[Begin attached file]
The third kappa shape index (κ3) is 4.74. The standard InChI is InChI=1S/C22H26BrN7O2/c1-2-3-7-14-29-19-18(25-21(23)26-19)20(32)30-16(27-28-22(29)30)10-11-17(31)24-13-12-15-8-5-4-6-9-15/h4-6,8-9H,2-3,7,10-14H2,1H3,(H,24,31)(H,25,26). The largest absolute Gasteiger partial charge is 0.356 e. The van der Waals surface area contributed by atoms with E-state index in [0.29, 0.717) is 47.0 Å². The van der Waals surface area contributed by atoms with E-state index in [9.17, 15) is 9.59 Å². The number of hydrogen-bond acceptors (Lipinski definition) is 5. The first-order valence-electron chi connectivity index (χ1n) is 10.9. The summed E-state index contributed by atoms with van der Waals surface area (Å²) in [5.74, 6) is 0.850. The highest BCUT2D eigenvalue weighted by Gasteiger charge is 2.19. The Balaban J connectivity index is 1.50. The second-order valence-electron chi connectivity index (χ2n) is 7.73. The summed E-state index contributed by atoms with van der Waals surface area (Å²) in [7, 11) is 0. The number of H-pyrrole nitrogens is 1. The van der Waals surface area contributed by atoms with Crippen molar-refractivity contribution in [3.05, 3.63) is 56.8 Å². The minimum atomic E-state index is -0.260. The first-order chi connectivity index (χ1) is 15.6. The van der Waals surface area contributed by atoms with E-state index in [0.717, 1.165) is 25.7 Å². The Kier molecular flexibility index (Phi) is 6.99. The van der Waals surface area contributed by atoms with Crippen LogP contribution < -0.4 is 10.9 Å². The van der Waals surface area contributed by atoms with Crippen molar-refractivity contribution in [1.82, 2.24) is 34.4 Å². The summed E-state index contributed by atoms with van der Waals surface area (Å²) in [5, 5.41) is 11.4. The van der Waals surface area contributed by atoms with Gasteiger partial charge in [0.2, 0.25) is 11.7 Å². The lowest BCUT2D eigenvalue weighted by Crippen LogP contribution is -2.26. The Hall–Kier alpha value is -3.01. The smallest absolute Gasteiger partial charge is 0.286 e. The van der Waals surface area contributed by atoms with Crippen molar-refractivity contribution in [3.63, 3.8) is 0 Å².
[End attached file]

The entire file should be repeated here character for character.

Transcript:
The third kappa shape index (κ3) is 4.74. The standard InChI is InChI=1S/C22H26BrN7O2/c1-2-3-7-14-29-19-18(25-21(23)26-19)20(32)30-16(27-28-22(29)30)10-11-17(31)24-13-12-15-8-5-4-6-9-15/h4-6,8-9H,2-3,7,10-14H2,1H3,(H,24,31)(H,25,26). The largest absolute Gasteiger partial charge is 0.356 e. The van der Waals surface area contributed by atoms with E-state index in [0.29, 0.717) is 47.0 Å². The van der Waals surface area contributed by atoms with E-state index in [9.17, 15) is 9.59 Å². The number of hydrogen-bond acceptors (Lipinski definition) is 5. The first-order valence-electron chi connectivity index (χ1n) is 10.9. The summed E-state index contributed by atoms with van der Waals surface area (Å²) in [5.74, 6) is 0.850. The highest BCUT2D eigenvalue weighted by Gasteiger charge is 2.19. The Balaban J connectivity index is 1.50. The second-order valence-electron chi connectivity index (χ2n) is 7.73. The summed E-state index contributed by atoms with van der Waals surface area (Å²) in [7, 11) is 0. The number of H-pyrrole nitrogens is 1. The van der Waals surface area contributed by atoms with Crippen molar-refractivity contribution in [3.05, 3.63) is 56.8 Å². The minimum atomic E-state index is -0.260. The first-order chi connectivity index (χ1) is 15.6. The van der Waals surface area contributed by atoms with E-state index in [0.717, 1.165) is 25.7 Å². The Kier molecular flexibility index (Phi) is 6.99. The van der Waals surface area contributed by atoms with Crippen LogP contribution < -0.4 is 10.9 Å². The van der Waals surface area contributed by atoms with Crippen molar-refractivity contribution in [1.82, 2.24) is 34.4 Å². The summed E-state index contributed by atoms with van der Waals surface area (Å²) in [5, 5.41) is 11.4. The van der Waals surface area contributed by atoms with Gasteiger partial charge in [0.2, 0.25) is 11.7 Å². The lowest BCUT2D eigenvalue weighted by Crippen LogP contribution is -2.26. The Hall–Kier alpha value is -3.01. The smallest absolute Gasteiger partial charge is 0.286 e. The van der Waals surface area contributed by atoms with Crippen molar-refractivity contribution in [3.63, 3.8) is 0 Å².